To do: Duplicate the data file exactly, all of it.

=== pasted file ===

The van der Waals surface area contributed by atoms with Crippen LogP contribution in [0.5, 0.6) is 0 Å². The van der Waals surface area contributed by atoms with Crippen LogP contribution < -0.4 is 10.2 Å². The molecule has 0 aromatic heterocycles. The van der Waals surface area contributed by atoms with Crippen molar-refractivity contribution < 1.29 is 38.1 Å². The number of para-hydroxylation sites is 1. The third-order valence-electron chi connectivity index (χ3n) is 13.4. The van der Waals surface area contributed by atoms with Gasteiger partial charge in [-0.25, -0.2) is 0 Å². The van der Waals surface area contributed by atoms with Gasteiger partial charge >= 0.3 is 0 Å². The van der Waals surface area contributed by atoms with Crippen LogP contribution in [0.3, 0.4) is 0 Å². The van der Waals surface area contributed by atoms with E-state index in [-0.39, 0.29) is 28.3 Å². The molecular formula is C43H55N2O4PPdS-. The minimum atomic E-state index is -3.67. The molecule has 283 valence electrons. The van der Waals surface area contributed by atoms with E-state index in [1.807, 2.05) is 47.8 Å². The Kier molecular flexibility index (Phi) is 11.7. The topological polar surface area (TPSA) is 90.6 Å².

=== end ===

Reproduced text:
The van der Waals surface area contributed by atoms with Crippen LogP contribution in [0.5, 0.6) is 0 Å². The van der Waals surface area contributed by atoms with Crippen LogP contribution < -0.4 is 10.2 Å². The molecule has 0 aromatic heterocycles. The van der Waals surface area contributed by atoms with Crippen molar-refractivity contribution < 1.29 is 38.1 Å². The number of para-hydroxylation sites is 1. The third-order valence-electron chi connectivity index (χ3n) is 13.4. The van der Waals surface area contributed by atoms with Gasteiger partial charge in [-0.25, -0.2) is 0 Å². The van der Waals surface area contributed by atoms with Gasteiger partial charge >= 0.3 is 0 Å². The van der Waals surface area contributed by atoms with Crippen LogP contribution in [0.3, 0.4) is 0 Å². The van der Waals surface area contributed by atoms with E-state index in [-0.39, 0.29) is 28.3 Å². The molecular formula is C43H55N2O4PPdS-. The minimum atomic E-state index is -3.67. The molecule has 283 valence electrons. The van der Waals surface area contributed by atoms with E-state index in [1.807, 2.05) is 47.8 Å². The Kier molecular flexibility index (Phi) is 11.7. The topological polar surface area (TPSA) is 90.6 Å².